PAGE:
Oil Play Reborn as Trump Trade Shows Ruble Swept Up in PoliticsBy
The ruble, we hardly knew you.
The currency is growing unrecognizable after casting off its close link with oil, Russia’s chief export, and turning into a proxy for political risk. Becoming less beholden to crude has meant it’s ever more sensitive to shifts in capital flows and investor sentiment.
The most recent example was on Wednesday, when the ruble got caught up in the crossfire of headlines, including U.S. President Donald Trump’s tweet that his predecessor Barack Obama may have been “too soft” on Russia. That helped end five days of gains and sank the Russian currency by as much as 1.4 percent. Two weeks earlier, it surged to the strongest level in 18 months after the U.S. amended cyber-security sanctions against Russia.
“The ruble is really sensitive to such flashy political comments,” said Oleg Popov, a money manager who oversees $300 million of assets at April Capital in Moscow. “We’re going to continue seeing these sharp short-term ruble swings.”
With the central bank more than two years into its free-float and not getting in the way of the ruble, the politics of the moment increasingly keeps investors on hair-trigger alert. That’s giving greater sway to capital flows in determining the exchange rate and breaking its dependence on oil.
The ruble’s correlation with oil is down to the lowest level since 2015. Its one-year implied volatility versus the dollar is at 13 percent, vying for the fifth highest in emerging markets with Mexico’s peso, a currency famously victimized by Trump’s bluster.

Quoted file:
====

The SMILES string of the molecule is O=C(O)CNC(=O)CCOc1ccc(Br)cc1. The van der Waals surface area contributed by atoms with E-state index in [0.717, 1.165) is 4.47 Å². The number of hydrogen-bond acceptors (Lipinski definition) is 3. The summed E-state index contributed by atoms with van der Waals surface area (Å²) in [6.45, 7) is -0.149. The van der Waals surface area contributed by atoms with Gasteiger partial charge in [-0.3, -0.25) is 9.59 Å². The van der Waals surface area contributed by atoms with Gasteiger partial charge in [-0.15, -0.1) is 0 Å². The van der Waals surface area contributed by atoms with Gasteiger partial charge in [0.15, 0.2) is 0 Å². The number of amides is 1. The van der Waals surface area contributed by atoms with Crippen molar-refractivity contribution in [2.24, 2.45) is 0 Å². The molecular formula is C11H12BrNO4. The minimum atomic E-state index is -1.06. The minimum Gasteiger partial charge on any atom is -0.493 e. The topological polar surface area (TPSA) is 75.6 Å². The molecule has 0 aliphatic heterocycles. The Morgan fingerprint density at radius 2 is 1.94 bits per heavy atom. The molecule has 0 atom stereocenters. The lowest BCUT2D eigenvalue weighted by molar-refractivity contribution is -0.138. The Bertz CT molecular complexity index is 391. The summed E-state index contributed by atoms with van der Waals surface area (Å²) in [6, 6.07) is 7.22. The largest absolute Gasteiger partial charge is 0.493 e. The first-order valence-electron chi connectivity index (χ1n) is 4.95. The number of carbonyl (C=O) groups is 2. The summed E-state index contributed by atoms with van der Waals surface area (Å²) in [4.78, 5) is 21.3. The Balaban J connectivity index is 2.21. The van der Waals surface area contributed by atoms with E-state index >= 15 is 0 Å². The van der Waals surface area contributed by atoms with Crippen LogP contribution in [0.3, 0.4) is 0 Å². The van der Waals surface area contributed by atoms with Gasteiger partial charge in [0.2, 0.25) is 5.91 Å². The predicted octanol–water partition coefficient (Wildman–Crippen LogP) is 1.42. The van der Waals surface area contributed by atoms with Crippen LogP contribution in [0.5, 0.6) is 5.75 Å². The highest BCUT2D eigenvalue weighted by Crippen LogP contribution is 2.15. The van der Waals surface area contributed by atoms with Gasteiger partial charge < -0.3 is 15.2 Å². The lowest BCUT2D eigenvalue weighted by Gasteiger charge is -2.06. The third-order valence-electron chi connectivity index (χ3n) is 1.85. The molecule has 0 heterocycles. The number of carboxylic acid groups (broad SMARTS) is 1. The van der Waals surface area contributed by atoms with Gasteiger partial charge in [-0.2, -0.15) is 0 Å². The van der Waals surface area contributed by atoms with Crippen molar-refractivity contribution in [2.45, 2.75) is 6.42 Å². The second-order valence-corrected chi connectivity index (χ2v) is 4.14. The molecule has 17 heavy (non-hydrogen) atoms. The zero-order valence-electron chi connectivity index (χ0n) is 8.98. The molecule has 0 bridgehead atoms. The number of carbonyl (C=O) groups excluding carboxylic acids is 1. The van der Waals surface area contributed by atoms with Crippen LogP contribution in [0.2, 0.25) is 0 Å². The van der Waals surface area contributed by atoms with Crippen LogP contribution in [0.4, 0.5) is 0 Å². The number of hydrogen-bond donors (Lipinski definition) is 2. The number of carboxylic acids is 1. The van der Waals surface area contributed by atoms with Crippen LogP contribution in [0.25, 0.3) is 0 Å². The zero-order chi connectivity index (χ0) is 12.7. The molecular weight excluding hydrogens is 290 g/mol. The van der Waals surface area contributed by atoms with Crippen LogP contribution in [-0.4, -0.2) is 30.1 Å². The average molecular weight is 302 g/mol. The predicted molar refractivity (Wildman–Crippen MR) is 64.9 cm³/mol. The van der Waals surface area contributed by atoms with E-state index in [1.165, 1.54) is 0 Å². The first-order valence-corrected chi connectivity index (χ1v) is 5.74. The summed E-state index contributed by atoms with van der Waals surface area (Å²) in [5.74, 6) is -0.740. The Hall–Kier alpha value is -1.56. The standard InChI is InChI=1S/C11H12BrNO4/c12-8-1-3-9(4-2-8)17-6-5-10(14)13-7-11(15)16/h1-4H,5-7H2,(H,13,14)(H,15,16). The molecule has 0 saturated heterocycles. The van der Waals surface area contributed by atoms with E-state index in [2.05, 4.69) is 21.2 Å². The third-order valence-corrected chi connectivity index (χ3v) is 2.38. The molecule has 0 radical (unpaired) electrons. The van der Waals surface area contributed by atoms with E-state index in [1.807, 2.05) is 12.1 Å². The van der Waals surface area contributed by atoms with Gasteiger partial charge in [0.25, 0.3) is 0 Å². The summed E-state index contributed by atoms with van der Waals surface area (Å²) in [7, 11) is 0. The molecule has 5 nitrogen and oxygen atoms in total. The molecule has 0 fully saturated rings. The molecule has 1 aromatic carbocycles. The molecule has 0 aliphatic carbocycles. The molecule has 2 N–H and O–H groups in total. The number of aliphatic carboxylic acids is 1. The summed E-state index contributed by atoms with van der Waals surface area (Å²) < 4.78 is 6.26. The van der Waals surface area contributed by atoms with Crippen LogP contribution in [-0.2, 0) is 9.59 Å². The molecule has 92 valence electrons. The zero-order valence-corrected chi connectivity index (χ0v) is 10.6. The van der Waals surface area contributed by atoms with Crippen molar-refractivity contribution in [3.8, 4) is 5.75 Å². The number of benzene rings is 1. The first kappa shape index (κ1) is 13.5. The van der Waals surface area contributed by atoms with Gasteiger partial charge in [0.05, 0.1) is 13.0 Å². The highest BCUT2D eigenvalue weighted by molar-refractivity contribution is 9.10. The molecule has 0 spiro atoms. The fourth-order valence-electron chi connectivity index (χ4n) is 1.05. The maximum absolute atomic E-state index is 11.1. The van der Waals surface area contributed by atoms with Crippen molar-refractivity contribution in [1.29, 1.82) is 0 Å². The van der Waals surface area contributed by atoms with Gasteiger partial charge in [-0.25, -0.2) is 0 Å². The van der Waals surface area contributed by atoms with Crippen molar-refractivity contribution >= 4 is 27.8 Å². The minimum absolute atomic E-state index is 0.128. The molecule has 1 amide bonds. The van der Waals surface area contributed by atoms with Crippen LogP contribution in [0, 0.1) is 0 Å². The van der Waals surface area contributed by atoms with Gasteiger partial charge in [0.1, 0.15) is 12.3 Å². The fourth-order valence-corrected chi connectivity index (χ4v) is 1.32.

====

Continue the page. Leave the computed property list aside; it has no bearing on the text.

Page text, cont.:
The central bank’s “moderately tight” stance has also stoked the ruble’s appeal as a carry-trade, when investors borrow where rates are low and invest in higher-yielding assets. Russia’s 10 percent benchmark rate has delivered the highest carry returns this year among its peers.
Authorities are taking steps to rein in the volatility, which is already down by more than half from a year ago. The Finance Ministry has started purchases of foreign currency this month in an effort to further isolate the exchange rate from the fluctuations in the price of oil.
The possibility that the government will undertake additional measures is adding to the tempest around the ruble, with President Vladimir Putin or his close associates occasionally raising questions about the exchange rate.
On Friday, the ruble slid as much as 1.3 percent against the dollar, leading declines among emerging markets, after Economy Minister Maxim Oreshkin told Putin that the currency’s appreciation was short-term and that it will depreciate soon, according to Interfax.
“While the carry trade continues to play in the ruble’s favor, such factors as verbal interventions from the president’s office and political headlines from the U.S. clearly add gap risk to the FX,” said Dmitri Petrov, a strategist at Nomura International Plc in London, referring to the risk that an asset’s price will rapidly change from one level to another with no trading in between. “Hot capital flows have become a more dominant driver.”
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